Alternative methods to whole body measurements, for assessing the internal contamination of gamma emitting radionuclides in humans, have been investigated.
The first method is the analysis of human tissues from antropsy or surgical procedures. A representative sample of the population can be selected and adjusted with respect to age and sex. Measurements were carried out on 3 individuals to check the procedure and calculations involvd and a fairly good agreement was obtained.
The second method is the measurement of activity concentration in excreta. If the biological half life is known, the body burden, under equilibrium ingestion and excretion, can be determined by this method. It was tested on a group of Laplanders whose whole body content is measured regularly. There is a linear relationship between daily urinary excretion and total body activity measured simultaneously. If equilibrium is assumed, the slope of the fitted line is proportional to the average half life of caesium in the studied population. The same slope was obtained on the 2 occasions that both measurements were made.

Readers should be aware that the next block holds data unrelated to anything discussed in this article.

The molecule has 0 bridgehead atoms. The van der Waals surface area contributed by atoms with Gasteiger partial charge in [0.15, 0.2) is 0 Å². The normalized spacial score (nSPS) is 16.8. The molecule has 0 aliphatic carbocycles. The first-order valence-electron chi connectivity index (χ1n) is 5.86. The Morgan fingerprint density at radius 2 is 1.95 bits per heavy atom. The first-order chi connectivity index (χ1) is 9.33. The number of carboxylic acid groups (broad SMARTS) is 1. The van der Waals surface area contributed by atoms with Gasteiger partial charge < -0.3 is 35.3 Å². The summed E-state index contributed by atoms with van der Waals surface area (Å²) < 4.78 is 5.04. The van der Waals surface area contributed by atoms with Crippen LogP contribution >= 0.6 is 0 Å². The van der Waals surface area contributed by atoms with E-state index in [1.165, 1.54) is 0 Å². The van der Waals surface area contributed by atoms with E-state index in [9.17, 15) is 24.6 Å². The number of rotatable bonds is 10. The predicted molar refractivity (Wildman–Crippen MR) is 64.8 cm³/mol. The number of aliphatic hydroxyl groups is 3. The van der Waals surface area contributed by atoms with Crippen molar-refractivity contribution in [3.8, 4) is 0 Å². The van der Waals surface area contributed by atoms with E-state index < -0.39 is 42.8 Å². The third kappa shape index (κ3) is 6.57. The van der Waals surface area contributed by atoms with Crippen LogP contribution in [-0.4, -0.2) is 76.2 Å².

Parameters of relevance are under investigation in order to model the dynamic and retention of caesium and strontium in a forest environment. The study involves the interaction of nuclides in different soil systems and the accumulation and redistribution of caesium and strontium in trees and understory vegetation. Sampling has been done in a mixed stand of spruce and pine exposed to fallout from nuclear bomb tests. As well as the study on the dynamic of caesium and strontium in the environment, the relationship between the caesium and potassium content in different compartments in the trees has been studied by potassium-40 measurements.